Complaints the Tribunal can consider

The Tribunal can consider any complaint by a person who believes that he or she:

  • Has been the victim of unlawful interference by public authorities using covert techniques regulated under RIPA.

A complaint can be about any interference which the complainant believes has taken place against him, his property or communications.  This includes interception, surveillance and interference with property.  The public authorities include security and intelligence agencies, military and law enforcement agencies as well as a range of Government Departments, regulators and local authorities; or

  • Has been the victim of a Human Rights violation

Claims can relate to the use of covert techniques by intelligence, military and law enforcement agencies and to a wider range of human rights breaches believed to have been committed by the SIA’s. 

The Security and intelligence agencies are: the Secret Intelligence Service (or 'MI6') the Security Service (sometimes called 'MI5'), and GCHQ (the Government Communications Headquarters).  ‘Military’ includes army, navy and air force, and law enforcement includes both national and territorial Police forces.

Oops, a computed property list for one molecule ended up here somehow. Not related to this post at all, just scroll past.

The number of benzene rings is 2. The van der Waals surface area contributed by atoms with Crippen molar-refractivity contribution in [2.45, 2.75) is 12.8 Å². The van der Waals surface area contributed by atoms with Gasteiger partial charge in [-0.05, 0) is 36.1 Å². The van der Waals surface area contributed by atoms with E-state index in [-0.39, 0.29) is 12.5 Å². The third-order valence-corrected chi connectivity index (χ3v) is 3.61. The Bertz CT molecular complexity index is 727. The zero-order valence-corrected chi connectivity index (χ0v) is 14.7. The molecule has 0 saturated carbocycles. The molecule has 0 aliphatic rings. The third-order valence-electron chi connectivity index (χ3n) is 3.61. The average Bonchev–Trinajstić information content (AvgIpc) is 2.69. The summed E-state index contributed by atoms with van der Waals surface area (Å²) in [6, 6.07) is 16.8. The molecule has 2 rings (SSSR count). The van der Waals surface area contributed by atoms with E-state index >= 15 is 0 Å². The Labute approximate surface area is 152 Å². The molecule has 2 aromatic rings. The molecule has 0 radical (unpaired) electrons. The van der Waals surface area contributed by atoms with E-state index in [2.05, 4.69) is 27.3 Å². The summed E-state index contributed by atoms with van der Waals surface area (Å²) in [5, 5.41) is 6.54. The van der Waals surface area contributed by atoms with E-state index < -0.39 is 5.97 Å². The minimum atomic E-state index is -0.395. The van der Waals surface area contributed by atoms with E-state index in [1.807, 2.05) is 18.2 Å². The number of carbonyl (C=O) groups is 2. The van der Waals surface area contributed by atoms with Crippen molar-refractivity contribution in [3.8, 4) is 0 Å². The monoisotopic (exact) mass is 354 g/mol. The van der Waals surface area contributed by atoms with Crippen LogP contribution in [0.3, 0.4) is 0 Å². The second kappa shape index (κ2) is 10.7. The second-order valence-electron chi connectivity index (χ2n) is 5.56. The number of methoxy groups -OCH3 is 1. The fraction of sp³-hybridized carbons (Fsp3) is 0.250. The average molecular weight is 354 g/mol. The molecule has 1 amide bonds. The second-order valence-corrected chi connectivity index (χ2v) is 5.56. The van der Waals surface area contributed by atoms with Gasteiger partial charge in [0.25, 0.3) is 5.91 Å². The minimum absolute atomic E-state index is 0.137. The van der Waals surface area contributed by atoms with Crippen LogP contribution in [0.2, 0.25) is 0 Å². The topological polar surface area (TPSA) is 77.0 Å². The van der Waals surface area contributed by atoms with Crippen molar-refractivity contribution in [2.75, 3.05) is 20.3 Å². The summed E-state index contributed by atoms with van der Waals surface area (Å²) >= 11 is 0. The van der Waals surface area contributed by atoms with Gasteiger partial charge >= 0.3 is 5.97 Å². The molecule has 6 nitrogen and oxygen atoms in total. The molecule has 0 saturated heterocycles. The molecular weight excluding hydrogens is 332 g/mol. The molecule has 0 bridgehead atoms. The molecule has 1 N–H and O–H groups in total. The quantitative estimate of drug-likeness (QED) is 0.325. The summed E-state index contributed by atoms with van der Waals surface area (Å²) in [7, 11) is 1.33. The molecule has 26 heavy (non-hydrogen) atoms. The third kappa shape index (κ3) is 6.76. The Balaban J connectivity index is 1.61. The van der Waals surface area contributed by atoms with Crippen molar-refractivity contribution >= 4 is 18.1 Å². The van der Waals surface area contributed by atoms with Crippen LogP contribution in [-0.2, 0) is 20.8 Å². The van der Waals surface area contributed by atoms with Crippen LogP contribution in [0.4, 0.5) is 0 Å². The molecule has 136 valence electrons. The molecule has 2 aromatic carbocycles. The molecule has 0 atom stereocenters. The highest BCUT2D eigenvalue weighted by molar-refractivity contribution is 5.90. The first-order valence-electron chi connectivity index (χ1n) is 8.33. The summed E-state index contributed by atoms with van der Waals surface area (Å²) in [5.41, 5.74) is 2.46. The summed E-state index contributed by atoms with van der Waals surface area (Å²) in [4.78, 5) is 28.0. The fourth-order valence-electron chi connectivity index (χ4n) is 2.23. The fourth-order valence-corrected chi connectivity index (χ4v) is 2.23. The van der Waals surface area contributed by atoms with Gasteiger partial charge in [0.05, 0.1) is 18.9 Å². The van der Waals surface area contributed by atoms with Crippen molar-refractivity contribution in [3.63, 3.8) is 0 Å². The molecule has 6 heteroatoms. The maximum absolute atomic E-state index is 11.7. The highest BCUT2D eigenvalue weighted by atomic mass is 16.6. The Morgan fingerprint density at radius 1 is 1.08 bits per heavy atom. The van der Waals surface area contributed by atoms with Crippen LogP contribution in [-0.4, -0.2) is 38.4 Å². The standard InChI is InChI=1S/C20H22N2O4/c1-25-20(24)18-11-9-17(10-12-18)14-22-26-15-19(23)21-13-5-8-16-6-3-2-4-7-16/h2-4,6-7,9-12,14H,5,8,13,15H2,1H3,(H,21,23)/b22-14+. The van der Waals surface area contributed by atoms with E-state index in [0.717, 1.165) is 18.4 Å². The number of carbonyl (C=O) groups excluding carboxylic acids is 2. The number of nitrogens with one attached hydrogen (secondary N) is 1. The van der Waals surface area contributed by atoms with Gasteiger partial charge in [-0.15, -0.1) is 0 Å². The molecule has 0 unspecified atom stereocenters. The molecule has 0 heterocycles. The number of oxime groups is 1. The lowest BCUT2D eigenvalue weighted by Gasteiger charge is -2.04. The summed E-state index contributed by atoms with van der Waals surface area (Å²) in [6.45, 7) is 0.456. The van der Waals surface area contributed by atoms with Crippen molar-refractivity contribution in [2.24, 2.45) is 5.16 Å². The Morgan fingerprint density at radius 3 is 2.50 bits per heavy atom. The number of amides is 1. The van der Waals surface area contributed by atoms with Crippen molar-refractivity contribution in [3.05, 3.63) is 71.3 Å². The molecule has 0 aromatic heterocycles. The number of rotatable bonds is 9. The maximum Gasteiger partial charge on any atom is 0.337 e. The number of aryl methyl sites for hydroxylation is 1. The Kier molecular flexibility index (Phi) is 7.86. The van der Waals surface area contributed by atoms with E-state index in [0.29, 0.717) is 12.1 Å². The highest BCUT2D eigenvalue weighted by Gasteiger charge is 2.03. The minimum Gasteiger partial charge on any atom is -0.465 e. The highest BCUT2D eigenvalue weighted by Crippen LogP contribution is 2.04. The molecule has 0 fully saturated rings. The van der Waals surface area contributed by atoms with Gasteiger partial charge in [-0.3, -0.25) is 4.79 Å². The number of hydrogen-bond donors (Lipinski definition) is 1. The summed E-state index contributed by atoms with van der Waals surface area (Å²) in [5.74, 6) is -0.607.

Complaints about interference by public authorities may also be made to the ordinary courts instead of the Tribunal, but the Tribunal has additional powers of investigation which a court does not have. In cases of Human Rights breaches involving the security and intelligence agencies, the Tribunal is the only forum that can decide the complaint.

A decision that the Tribunal will not investigate a claim will be made by two Members of the Tribunal. Once accepted, all complaints of whatever nature must always be considered and decided by at least two Members of the Tribunal. If difficult issues of law are involved the Tribunal will normally convene a panel of up to five Members.


Last updated: 5 Jul 16